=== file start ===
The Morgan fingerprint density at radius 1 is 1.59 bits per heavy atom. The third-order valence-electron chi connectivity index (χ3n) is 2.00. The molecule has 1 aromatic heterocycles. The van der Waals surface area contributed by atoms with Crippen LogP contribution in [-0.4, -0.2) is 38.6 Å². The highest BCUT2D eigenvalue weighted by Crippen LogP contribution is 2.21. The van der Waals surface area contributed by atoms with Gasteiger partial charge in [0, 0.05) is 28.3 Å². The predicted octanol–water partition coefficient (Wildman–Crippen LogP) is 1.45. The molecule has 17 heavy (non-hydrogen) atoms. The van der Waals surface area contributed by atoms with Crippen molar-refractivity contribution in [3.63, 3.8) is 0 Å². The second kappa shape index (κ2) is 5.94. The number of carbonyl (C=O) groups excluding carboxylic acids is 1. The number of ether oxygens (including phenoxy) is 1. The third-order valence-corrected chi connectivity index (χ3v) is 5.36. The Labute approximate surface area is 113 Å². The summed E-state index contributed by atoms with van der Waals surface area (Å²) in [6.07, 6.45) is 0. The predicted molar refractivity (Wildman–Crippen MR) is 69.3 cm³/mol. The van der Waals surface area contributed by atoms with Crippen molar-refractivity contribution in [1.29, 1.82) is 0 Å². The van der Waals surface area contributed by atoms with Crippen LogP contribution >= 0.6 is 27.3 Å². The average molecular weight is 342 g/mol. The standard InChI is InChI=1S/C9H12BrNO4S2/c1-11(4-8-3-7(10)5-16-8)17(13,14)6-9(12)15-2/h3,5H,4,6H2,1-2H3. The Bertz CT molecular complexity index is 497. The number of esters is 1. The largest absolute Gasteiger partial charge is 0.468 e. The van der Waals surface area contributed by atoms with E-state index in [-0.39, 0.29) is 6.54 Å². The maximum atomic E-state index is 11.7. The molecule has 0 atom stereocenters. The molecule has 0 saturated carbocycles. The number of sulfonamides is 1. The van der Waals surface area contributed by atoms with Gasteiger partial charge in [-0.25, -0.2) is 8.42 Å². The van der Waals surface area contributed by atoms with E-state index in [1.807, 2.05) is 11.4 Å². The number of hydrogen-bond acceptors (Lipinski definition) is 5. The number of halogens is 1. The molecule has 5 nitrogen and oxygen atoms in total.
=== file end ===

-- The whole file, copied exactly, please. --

The Morgan fingerprint density at radius 1 is 1.59 bits per heavy atom. The third-order valence-electron chi connectivity index (χ3n) is 2.00. The molecule has 1 aromatic heterocycles. The van der Waals surface area contributed by atoms with Crippen LogP contribution in [-0.4, -0.2) is 38.6 Å². The highest BCUT2D eigenvalue weighted by Crippen LogP contribution is 2.21. The van der Waals surface area contributed by atoms with Gasteiger partial charge in [0, 0.05) is 28.3 Å². The predicted octanol–water partition coefficient (Wildman–Crippen LogP) is 1.45. The molecule has 17 heavy (non-hydrogen) atoms. The van der Waals surface area contributed by atoms with Crippen molar-refractivity contribution in [3.63, 3.8) is 0 Å². The second kappa shape index (κ2) is 5.94. The number of carbonyl (C=O) groups excluding carboxylic acids is 1. The number of ether oxygens (including phenoxy) is 1. The third-order valence-corrected chi connectivity index (χ3v) is 5.36. The Labute approximate surface area is 113 Å². The summed E-state index contributed by atoms with van der Waals surface area (Å²) in [6.07, 6.45) is 0. The predicted molar refractivity (Wildman–Crippen MR) is 69.3 cm³/mol. The van der Waals surface area contributed by atoms with Crippen molar-refractivity contribution in [1.29, 1.82) is 0 Å². The van der Waals surface area contributed by atoms with Crippen LogP contribution >= 0.6 is 27.3 Å². The average molecular weight is 342 g/mol. The standard InChI is InChI=1S/C9H12BrNO4S2/c1-11(4-8-3-7(10)5-16-8)17(13,14)6-9(12)15-2/h3,5H,4,6H2,1-2H3. The Bertz CT molecular complexity index is 497. The number of esters is 1. The largest absolute Gasteiger partial charge is 0.468 e. The van der Waals surface area contributed by atoms with E-state index in [-0.39, 0.29) is 6.54 Å². The maximum atomic E-state index is 11.7. The molecule has 0 atom stereocenters. The molecule has 0 saturated carbocycles. The number of sulfonamides is 1. The van der Waals surface area contributed by atoms with Gasteiger partial charge in [-0.25, -0.2) is 8.42 Å². The van der Waals surface area contributed by atoms with E-state index in [1.807, 2.05) is 11.4 Å². The number of hydrogen-bond acceptors (Lipinski definition) is 5. The number of halogens is 1. The molecule has 5 nitrogen and oxygen atoms in total.